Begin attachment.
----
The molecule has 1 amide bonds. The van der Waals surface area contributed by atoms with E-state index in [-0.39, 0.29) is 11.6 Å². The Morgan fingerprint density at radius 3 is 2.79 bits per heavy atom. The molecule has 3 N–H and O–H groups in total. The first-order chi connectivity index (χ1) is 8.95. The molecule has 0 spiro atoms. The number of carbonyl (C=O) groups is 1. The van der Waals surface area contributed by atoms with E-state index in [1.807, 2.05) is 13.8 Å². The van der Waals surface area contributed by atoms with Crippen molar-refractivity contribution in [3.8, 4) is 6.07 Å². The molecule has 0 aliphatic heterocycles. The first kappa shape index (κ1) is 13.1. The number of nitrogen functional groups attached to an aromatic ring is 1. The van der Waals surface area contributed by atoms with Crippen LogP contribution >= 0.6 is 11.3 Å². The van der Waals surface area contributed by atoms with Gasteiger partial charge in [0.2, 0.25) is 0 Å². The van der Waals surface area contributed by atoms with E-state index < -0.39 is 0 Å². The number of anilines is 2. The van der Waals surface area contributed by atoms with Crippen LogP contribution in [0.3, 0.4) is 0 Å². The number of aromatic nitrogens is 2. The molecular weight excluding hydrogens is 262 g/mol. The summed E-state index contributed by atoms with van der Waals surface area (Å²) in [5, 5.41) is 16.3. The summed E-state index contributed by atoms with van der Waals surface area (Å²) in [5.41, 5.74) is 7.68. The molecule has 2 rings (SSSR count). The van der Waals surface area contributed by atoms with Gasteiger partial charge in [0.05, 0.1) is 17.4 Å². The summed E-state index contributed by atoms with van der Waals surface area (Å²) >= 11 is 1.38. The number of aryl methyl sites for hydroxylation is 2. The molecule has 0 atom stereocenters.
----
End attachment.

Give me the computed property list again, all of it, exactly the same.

The molecule has 1 amide bonds. The van der Waals surface area contributed by atoms with E-state index in [-0.39, 0.29) is 11.6 Å². The Morgan fingerprint density at radius 3 is 2.79 bits per heavy atom. The molecule has 3 N–H and O–H groups in total. The first-order chi connectivity index (χ1) is 8.95. The molecule has 0 spiro atoms. The number of carbonyl (C=O) groups is 1. The van der Waals surface area contributed by atoms with E-state index in [1.807, 2.05) is 13.8 Å². The van der Waals surface area contributed by atoms with Crippen molar-refractivity contribution in [3.8, 4) is 6.07 Å². The molecule has 0 aliphatic heterocycles. The first kappa shape index (κ1) is 13.1. The number of nitrogen functional groups attached to an aromatic ring is 1. The van der Waals surface area contributed by atoms with Crippen LogP contribution >= 0.6 is 11.3 Å². The van der Waals surface area contributed by atoms with Gasteiger partial charge in [0.2, 0.25) is 0 Å². The van der Waals surface area contributed by atoms with E-state index < -0.39 is 0 Å². The number of anilines is 2. The van der Waals surface area contributed by atoms with Crippen LogP contribution in [0.3, 0.4) is 0 Å². The number of aromatic nitrogens is 2. The molecular weight excluding hydrogens is 262 g/mol. The summed E-state index contributed by atoms with van der Waals surface area (Å²) in [5, 5.41) is 16.3. The summed E-state index contributed by atoms with van der Waals surface area (Å²) in [5.41, 5.74) is 7.68. The molecule has 2 rings (SSSR count). The van der Waals surface area contributed by atoms with Gasteiger partial charge in [0.05, 0.1) is 17.4 Å². The summed E-state index contributed by atoms with van der Waals surface area (Å²) >= 11 is 1.38. The number of aryl methyl sites for hydroxylation is 2. The molecule has 0 atom stereocenters.